HFVS Bicycle Episode (Podcast/Radio Show)

Hilltown Family Variety Show

Listen to Podcast:

HFVS Bicycle Episode

Kids just learning how to ride a bike? Our readers have great advise to lend parents in our post, How Are You Teaching Your Kids to Ride A Bike? Need a bike? Our readers also have recommendations on Where to Get New/Used Bikes for the Family in Western MA. – Can’t get enough bikes? We have another episode of the HFVS from 2007, Summer Bike Riding Episode!


 Archived Podcasts Radio  Facebook Twitter

Listen to Podcast:

PLAYLIST

  • Parker Bent – “Charlie Davidson’s Tricycle Club” [Charlie Davidson’s Tricycle Club]
  • Lunch Money – “Tricycle” [Silly Reflection]
  • Asylum Street Spankers – “Training Wheel Rag” [Mommy Says No!]
  • Justin Roberts – “Taking off My Training Wheels” [Meltdown!]
  • Hot Peas ‘n Butter – “Different Spokes for Different Folks” [The Pod Squad]
  • The Pop Stars – “Your Life as You Know it is Over” [The Pop Stars (Pink)]
  • Joe West – “If the World Was Upside Down” [If the World Was Upside Down]
  • Tom Paxton – “Ride My Bike” [I’ve Got a Yo-Yo]
  • Recess Monkey – “Pedal Power” [Tabby Road]
  • Ralph Covert – “Banana Seat Bike” [Ralph’s World Peggy’s Pie Parlor]
  • Station Id: Steve Weeks [www.steveweeksmusic.com]
  • Mr. Saxaphone – “Go Go Go” [Songs from the Treehouse]
  • Gwendolyn and the Good Time Gang – “Bicycle Ride” [Get Up & Dance]
  • Artichoke – “Rattlesnake” [26 Animals]
  • Ani DiFranco w/ Missoula Coyote Choir & Friends – “The Great TV Rebellion” [Ask the Planet]
  • Herbie Tree – “Change” [Putumayo Kids Presents European Playground]
  • The Jellydots – “Bicycle” [Hey You Kids]
  • The Hipwaders – “My Green Bicycle” [The Hipwaders]

[Original Broadcast: June 2009]

 

 

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Exploring the History of Fashion through Bicycling

Tweed Run Helps Support A Thriving Community of Cyclists

Local bike ride modeled after rides across the pond, bring placemaking to the streets while raising funds and learning through the lens of history!

Typically, bicycling attire for a modern American involves flexible athletic clothing and sneakers. But at the beginning of cycling history, during the early 19th century, cyclists wore their typical, everyday clothing even when using bicycles for transport. In fact, women’s fashion of the time was a hindrance to their ability to ride, and this was a catalyst for change in women’s style of dress and in the design of the bicycle as manufactures began marketing towards women.  Read the rest of this entry »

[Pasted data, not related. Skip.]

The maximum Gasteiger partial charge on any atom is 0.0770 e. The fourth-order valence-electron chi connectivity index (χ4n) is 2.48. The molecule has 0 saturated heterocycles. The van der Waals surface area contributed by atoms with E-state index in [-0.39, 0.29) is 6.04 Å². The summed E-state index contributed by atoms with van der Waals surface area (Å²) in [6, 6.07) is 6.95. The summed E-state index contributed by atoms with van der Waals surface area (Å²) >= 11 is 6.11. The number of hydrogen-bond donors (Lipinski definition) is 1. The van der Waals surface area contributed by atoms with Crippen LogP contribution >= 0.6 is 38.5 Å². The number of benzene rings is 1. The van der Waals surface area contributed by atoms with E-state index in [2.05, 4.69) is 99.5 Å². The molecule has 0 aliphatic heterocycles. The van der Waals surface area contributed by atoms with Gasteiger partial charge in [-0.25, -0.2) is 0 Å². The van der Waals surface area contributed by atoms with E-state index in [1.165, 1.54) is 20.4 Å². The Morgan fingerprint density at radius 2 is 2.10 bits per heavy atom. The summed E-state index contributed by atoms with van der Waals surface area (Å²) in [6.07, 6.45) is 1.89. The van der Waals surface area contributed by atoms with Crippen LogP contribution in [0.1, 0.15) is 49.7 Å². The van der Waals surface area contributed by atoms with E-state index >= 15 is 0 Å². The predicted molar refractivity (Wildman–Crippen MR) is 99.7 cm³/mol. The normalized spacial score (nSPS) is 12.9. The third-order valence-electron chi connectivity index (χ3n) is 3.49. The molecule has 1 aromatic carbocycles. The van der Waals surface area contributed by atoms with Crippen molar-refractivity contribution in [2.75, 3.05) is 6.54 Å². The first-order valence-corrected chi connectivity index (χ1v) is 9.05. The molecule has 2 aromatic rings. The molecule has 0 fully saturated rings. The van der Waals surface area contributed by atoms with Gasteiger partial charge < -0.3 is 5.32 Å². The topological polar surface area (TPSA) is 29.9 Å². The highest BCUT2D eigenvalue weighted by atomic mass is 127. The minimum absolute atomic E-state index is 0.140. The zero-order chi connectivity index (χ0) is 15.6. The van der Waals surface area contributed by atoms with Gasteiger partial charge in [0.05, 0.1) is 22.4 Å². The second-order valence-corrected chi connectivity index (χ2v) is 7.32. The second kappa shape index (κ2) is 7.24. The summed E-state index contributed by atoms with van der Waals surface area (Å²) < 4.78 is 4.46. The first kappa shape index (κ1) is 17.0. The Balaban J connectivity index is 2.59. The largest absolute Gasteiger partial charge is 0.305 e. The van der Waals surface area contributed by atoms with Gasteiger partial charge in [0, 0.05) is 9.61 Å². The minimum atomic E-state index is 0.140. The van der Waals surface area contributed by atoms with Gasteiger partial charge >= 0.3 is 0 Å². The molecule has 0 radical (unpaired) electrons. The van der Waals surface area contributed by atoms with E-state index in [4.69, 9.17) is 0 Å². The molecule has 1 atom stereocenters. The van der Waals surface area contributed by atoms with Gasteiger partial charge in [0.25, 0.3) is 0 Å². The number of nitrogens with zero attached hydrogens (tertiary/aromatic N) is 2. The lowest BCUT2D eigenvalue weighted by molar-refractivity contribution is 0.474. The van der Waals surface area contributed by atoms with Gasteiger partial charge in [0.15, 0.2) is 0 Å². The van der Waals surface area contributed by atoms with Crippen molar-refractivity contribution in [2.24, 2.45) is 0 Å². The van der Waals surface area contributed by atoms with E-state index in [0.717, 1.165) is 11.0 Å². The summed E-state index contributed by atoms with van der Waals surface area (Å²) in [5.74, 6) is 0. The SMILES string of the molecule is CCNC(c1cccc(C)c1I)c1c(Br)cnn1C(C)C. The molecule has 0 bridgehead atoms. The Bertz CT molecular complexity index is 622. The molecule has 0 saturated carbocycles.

The Bicycle: Social Impacts, Past & Present

The Surprising Social Impact of Bicycles
and Local Learning Opportunities

Did you know that before inventing the world’s first successful airplane, Orville and Wilbur Wright owned a bicycle shop? They repaired and rented out bicycles and eventually went on to build their own bicycles and invent small improvements to the machines. In addition to gaining practice in engineering skills, this business funded their aviation experiments.

Simpler and less expensive than cars, bicycles can be a fun tool for tinkering. The fact that the parts of a bicycle are exposed can help people understand the physics driving the machine. Plus, owning a bicycle can give you an immense sense of freedom. Bicycles obviously do not travel as fast as cars (depending on traffic flow!) and can’t take you as far, but at the same time they are affordable to more people and they are driven by human energy. Biking allows you to take a closer look at the world around you and get exercise in a fun way.
Read the rest of this entry »

Pedaling About ❥ Valley Bike Paths

Sarah Werthan Buttenwieser Banner

Note 2, Bike Paths

❥ Relatively early in my pregnancy with my second child, I began to get just the littlest bit hooked on riding my bicycle on what we called the bike path. Back then, you’d have known what I meant, the one to Belchertown from Northampton. It felt shiny new and exciting. I was enthralled rolling along.

Somehow, rides like that seemed to fall by the wayside (mostly, time without kids like that fell by the wayside).

I’ve used my bike since then, and done some bike path riding, even, but not all that much. Still, I heart—big heart—the whole bike path movement. As a still-timid-around-cars biker, the bike paths seem exceedingly smart, in large part for the safety factor. But there’s more—on the bike paths, you can get places. You can get places and the route there is a pretty one and a cleaner one (free of exhaust). And by riding a bicycle when you are actually going somewhere (beyond a ride in order to ride, which is awesome on its own merits), you’re not polluting the area by one car less. However you look at it, biking is one of those win-win-wins.

A few weeks ago, my eight year-old and I took the bike path—for the sake of testing his brand-new bike (pictured in parking lot, thus no helmet)—almost to the center of Easthampton (it was dusk and we felt compelled to be sure to get home by dark or we’d have gone that much further).

I was reminded of this: biking with someone you enjoy talking to can be really pleasant on a bike path. There was a way that we’d removed ourselves from the constraints of everyday obligations—and the road.

The next weekend, we biked to Hadley—smack into the town’s Memorial Day festivities. That ride, for my eight year-old, was all about crossing the Connecticut River. We feasted with our eyes on the view as we made our way across (and back). Then, we detoured from the bike path just far enough to enjoy a feast of a different sort—at GoBerry in Northampton (author’s note: I could write an entire essay about my love of GoBerry and its delightful owners Molly and Alex).

❥ My practical goals this year include equipping my bike to haul a bit more (including possibly a three year-old) and then to ride that much more than I used to (I might even get comfortable on the road this year). I anticipate using the bikes paths frequently.